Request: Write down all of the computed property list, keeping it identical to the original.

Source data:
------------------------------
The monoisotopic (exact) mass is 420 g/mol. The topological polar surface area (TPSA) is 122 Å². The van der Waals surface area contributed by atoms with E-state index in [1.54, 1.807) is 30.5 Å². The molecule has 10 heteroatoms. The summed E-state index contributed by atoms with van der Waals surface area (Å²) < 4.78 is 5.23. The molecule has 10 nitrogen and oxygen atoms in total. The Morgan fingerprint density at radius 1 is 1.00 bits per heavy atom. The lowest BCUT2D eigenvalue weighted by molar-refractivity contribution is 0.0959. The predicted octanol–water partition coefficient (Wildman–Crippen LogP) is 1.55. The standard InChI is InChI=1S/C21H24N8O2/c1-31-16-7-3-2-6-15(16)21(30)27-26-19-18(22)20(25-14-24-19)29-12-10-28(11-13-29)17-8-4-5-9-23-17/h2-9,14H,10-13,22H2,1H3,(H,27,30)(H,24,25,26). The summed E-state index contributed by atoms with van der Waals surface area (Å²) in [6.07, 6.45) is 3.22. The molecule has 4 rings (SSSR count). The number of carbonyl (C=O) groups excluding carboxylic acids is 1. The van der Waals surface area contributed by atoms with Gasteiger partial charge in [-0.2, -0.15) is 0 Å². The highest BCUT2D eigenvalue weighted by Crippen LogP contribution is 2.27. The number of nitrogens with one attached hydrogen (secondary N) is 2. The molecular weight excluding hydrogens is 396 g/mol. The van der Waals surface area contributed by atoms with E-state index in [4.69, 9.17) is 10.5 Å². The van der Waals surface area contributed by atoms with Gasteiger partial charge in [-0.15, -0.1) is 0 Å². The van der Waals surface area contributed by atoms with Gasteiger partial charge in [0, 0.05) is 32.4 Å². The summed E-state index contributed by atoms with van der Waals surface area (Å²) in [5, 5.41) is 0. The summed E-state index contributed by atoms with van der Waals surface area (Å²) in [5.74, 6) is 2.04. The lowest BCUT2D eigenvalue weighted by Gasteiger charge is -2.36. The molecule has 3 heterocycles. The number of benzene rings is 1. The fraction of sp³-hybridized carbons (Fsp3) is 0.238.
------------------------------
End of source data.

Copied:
The monoisotopic (exact) mass is 420 g/mol. The topological polar surface area (TPSA) is 122 Å². The van der Waals surface area contributed by atoms with E-state index in [1.54, 1.807) is 30.5 Å². The molecule has 10 heteroatoms. The summed E-state index contributed by atoms with van der Waals surface area (Å²) < 4.78 is 5.23. The molecule has 10 nitrogen and oxygen atoms in total. The Morgan fingerprint density at radius 1 is 1.00 bits per heavy atom. The lowest BCUT2D eigenvalue weighted by molar-refractivity contribution is 0.0959. The predicted octanol–water partition coefficient (Wildman–Crippen LogP) is 1.55. The standard InChI is InChI=1S/C21H24N8O2/c1-31-16-7-3-2-6-15(16)21(30)27-26-19-18(22)20(25-14-24-19)29-12-10-28(11-13-29)17-8-4-5-9-23-17/h2-9,14H,10-13,22H2,1H3,(H,27,30)(H,24,25,26). The summed E-state index contributed by atoms with van der Waals surface area (Å²) in [6.07, 6.45) is 3.22. The molecule has 4 rings (SSSR count). The number of carbonyl (C=O) groups excluding carboxylic acids is 1. The van der Waals surface area contributed by atoms with Gasteiger partial charge in [-0.2, -0.15) is 0 Å². The highest BCUT2D eigenvalue weighted by Crippen LogP contribution is 2.27. The number of nitrogens with one attached hydrogen (secondary N) is 2. The molecular weight excluding hydrogens is 396 g/mol. The van der Waals surface area contributed by atoms with E-state index in [4.69, 9.17) is 10.5 Å². The van der Waals surface area contributed by atoms with Gasteiger partial charge in [-0.15, -0.1) is 0 Å². The van der Waals surface area contributed by atoms with Gasteiger partial charge in [0, 0.05) is 32.4 Å². The summed E-state index contributed by atoms with van der Waals surface area (Å²) in [5, 5.41) is 0. The summed E-state index contributed by atoms with van der Waals surface area (Å²) in [5.74, 6) is 2.04. The lowest BCUT2D eigenvalue weighted by Gasteiger charge is -2.36. The molecule has 3 heterocycles. The number of benzene rings is 1. The fraction of sp³-hybridized carbons (Fsp3) is 0.238.